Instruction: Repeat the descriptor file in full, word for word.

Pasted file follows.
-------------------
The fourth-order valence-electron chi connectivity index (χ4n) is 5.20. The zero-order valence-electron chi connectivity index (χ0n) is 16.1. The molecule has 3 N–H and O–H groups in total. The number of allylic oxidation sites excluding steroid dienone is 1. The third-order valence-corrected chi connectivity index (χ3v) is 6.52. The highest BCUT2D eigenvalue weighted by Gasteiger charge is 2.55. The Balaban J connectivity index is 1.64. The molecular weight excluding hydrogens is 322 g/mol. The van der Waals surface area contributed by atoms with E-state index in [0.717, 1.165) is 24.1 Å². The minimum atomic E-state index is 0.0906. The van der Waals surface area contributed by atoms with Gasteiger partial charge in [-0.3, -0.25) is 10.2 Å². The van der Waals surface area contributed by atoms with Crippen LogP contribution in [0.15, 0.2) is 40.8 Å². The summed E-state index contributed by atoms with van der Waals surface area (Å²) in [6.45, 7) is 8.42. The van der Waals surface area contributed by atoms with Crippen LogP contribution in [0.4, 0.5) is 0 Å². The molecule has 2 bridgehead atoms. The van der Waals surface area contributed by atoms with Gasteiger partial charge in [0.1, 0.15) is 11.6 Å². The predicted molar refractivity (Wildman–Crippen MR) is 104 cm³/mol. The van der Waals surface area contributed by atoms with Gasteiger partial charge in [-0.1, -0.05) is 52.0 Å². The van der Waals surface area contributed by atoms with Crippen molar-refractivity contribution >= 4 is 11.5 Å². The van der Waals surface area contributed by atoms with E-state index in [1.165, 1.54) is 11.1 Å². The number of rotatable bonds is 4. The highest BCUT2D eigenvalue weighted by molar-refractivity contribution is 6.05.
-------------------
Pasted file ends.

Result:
The fourth-order valence-electron chi connectivity index (χ4n) is 5.20. The zero-order valence-electron chi connectivity index (χ0n) is 16.1. The molecule has 3 N–H and O–H groups in total. The number of allylic oxidation sites excluding steroid dienone is 1. The third-order valence-corrected chi connectivity index (χ3v) is 6.52. The highest BCUT2D eigenvalue weighted by Gasteiger charge is 2.55. The Balaban J connectivity index is 1.64. The molecular weight excluding hydrogens is 322 g/mol. The van der Waals surface area contributed by atoms with E-state index in [0.717, 1.165) is 24.1 Å². The minimum atomic E-state index is 0.0906. The van der Waals surface area contributed by atoms with Gasteiger partial charge in [-0.3, -0.25) is 10.2 Å². The van der Waals surface area contributed by atoms with Crippen LogP contribution in [0.15, 0.2) is 40.8 Å². The summed E-state index contributed by atoms with van der Waals surface area (Å²) in [6.45, 7) is 8.42. The van der Waals surface area contributed by atoms with Crippen LogP contribution in [0.4, 0.5) is 0 Å². The molecule has 2 bridgehead atoms. The van der Waals surface area contributed by atoms with Gasteiger partial charge in [0.1, 0.15) is 11.6 Å². The predicted molar refractivity (Wildman–Crippen MR) is 104 cm³/mol. The van der Waals surface area contributed by atoms with Gasteiger partial charge in [-0.1, -0.05) is 52.0 Å². The van der Waals surface area contributed by atoms with Crippen molar-refractivity contribution >= 4 is 11.5 Å². The van der Waals surface area contributed by atoms with E-state index in [1.165, 1.54) is 11.1 Å². The number of rotatable bonds is 4. The highest BCUT2D eigenvalue weighted by molar-refractivity contribution is 6.05.